Others have cautioned against the widespread tendency to overestimate or read too much into Chinese moves and believe that “Beijing has worked out its strategy for the next thirty years while New Delhi can barely think thirty days ahead”.

While it may be difficult – or even impossible – to pinpoint Chinese intentions, a perhaps more feasible endeavour is to look at China’s recent history of military conflict to see if there are any patterns that might explain or predict China’s military behaviour. A new paper authored by Paul Godwin, earlier a professor at the National War College in Washington, D.C., and Alice Miller, a respected China scholar at the Hoover Institution who earlier worked at the Central Intelligence Agency (CIA) as a senior China analyst, published last month has attempted to do precisely that.

The paper argues that Beijing has, since the founding of the People’s Republic in 1949, employed a specific “calculus of threat and retaliation signals” in earlier conflicts, from Korea in 1950 and the war with India in 1962, to China’s attack on Vietnam in 1979. This calculus, the paper explains, is marked by “a carefully calibrated hierarchy of official protests, authoritative press comment, and leadership statements”.

“If the crisis persists and Beijing perceives its interests are not satisfactorily taken into account, its statements escalate in level and may include at first implicit and thereafter increasingly explicit warnings that it may use military force to achieve its goals,” the authors note.

“This approach," they say, "has been employed consistently despite the sweeping changes in the PRC’s place in the international order, the proliferation of foreign policy instruments at its disposal, the more complex crisis decision-making process and domestic political environment, and the dramatic evolution in the Chinese media over the decades”.

Integration of political and diplomatic action

Specifically on the war with India in 1962, the authors note correctly that China’s motivation was not territory but anxieties over the preservation of Tibet in the wake of the Dalai Lama’s exile to India in 1959. A useful and detailed appendix chronicles the various statements and warnings in the weeks and months leading up to the Chinese attack on October 20, 1962 (which, nevertheless, continues to be remembered in the popular imagination in India as a “surprise” attack). The pattern of warnings was remarkably similar to those issued with regard to Vietnam and Taiwan.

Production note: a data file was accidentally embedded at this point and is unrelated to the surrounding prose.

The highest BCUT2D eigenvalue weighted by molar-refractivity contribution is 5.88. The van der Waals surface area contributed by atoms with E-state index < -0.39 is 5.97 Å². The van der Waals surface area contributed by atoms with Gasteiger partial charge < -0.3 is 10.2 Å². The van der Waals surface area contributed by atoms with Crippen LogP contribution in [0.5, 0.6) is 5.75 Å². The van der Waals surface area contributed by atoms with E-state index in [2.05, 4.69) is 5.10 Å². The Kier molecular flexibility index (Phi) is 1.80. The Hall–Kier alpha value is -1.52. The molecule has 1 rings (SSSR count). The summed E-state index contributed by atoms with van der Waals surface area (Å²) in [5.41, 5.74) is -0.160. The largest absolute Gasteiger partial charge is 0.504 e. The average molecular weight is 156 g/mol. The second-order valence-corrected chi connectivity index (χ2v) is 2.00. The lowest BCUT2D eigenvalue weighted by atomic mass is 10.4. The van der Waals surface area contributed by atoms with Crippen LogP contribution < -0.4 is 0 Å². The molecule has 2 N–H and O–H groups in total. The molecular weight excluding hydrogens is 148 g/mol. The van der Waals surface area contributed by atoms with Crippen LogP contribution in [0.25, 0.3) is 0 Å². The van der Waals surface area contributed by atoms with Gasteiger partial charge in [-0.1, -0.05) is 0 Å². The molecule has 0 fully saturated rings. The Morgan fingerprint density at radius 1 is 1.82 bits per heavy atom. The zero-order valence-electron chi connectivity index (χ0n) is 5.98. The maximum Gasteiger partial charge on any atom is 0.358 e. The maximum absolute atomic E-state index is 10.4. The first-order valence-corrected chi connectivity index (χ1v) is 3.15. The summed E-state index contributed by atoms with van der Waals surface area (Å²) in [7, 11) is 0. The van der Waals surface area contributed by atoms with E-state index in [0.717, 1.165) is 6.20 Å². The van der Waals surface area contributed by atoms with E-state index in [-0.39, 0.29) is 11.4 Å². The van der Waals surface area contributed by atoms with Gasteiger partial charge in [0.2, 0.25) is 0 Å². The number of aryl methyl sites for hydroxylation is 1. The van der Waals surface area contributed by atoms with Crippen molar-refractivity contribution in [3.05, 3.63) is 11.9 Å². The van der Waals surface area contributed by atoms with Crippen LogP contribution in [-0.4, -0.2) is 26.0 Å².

The authors suggest that a “deterrence calculus” in a future crisis would include “systematic integration of political and diplomatic action with military preparations as the signaling escalates through higher levels of authority”. “Such preparations are often, if not always, overt and integrated into the political and diplomatic messages designed to deter the adversary from the course of action Beijing finds threatening,” the authors note.

Other signals include “stating why China is justified in using military force should this prove necessary” and “emphasising that China’s forbearance and restraint should not be viewed as weakness and that China is prepared to employ military force should that be necessary.” (Interestingly, while China has not deployed any of these warnings amid the stand-off in Ladakh, which the government has sought to play down, similar language has been used to voice anger at Japan and the Philippines following recent tensions in the East and South China Seas.)

Regardless of what Chinese motivations may be, the paper suggests Chinese actions are actually not as unpredictable as we might usually like to imagine. However, it could well be argued that it is the lack of transparency about China’s intentions that is itself the biggest driver of many of the tensions between China and its neighbours. Opacity breeds mistrust. On this, at least, there can be no argument.